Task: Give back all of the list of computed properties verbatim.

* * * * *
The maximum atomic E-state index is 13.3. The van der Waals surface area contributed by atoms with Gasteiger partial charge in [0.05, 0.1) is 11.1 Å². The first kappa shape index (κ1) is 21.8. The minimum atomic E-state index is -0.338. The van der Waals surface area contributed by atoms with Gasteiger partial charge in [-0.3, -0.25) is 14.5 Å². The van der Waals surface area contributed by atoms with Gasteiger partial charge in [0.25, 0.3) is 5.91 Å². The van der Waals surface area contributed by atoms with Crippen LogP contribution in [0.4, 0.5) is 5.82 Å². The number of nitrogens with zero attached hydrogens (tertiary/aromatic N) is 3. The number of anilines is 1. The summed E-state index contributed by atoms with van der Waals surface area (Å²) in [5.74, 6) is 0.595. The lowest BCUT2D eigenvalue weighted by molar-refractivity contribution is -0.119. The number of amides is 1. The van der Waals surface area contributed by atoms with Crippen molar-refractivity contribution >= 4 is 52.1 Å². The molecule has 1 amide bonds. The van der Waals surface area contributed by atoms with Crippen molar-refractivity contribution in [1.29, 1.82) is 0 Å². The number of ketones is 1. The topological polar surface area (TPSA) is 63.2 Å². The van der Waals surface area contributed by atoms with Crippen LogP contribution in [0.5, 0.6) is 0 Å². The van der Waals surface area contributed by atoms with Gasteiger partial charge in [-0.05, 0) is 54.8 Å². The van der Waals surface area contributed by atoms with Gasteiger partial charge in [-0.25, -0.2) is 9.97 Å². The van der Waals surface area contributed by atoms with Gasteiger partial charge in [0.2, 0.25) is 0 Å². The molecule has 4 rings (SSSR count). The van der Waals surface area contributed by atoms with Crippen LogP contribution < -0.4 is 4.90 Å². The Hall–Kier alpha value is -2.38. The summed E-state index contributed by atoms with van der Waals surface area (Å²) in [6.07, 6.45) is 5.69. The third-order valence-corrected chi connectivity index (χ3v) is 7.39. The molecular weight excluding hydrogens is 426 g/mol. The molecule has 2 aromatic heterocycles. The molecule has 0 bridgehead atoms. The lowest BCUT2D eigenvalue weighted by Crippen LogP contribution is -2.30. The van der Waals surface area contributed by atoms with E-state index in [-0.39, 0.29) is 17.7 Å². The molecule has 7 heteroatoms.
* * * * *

The maximum atomic E-state index is 13.3. The van der Waals surface area contributed by atoms with Gasteiger partial charge in [0.05, 0.1) is 11.1 Å². The first kappa shape index (κ1) is 21.8. The minimum atomic E-state index is -0.338. The van der Waals surface area contributed by atoms with Gasteiger partial charge in [-0.3, -0.25) is 14.5 Å². The van der Waals surface area contributed by atoms with Gasteiger partial charge in [0.25, 0.3) is 5.91 Å². The van der Waals surface area contributed by atoms with Crippen LogP contribution in [0.4, 0.5) is 5.82 Å². The number of nitrogens with zero attached hydrogens (tertiary/aromatic N) is 3. The number of anilines is 1. The summed E-state index contributed by atoms with van der Waals surface area (Å²) in [5.74, 6) is 0.595. The lowest BCUT2D eigenvalue weighted by molar-refractivity contribution is -0.119. The number of amides is 1. The van der Waals surface area contributed by atoms with Crippen molar-refractivity contribution >= 4 is 52.1 Å². The molecule has 1 amide bonds. The van der Waals surface area contributed by atoms with Crippen molar-refractivity contribution in [1.29, 1.82) is 0 Å². The number of ketones is 1. The topological polar surface area (TPSA) is 63.2 Å². The van der Waals surface area contributed by atoms with Crippen LogP contribution in [0.5, 0.6) is 0 Å². The van der Waals surface area contributed by atoms with Gasteiger partial charge in [-0.05, 0) is 54.8 Å². The van der Waals surface area contributed by atoms with Gasteiger partial charge in [-0.25, -0.2) is 9.97 Å². The van der Waals surface area contributed by atoms with Gasteiger partial charge in [0.2, 0.25) is 0 Å². The molecule has 4 rings (SSSR count). The van der Waals surface area contributed by atoms with Crippen LogP contribution < -0.4 is 4.90 Å². The Hall–Kier alpha value is -2.38. The summed E-state index contributed by atoms with van der Waals surface area (Å²) in [6.07, 6.45) is 5.69. The third-order valence-corrected chi connectivity index (χ3v) is 7.39. The molecular weight excluding hydrogens is 426 g/mol. The molecule has 2 aromatic heterocycles. The molecule has 0 bridgehead atoms. The lowest BCUT2D eigenvalue weighted by Crippen LogP contribution is -2.30. The van der Waals surface area contributed by atoms with E-state index in [-0.39, 0.29) is 17.7 Å². The molecule has 7 heteroatoms.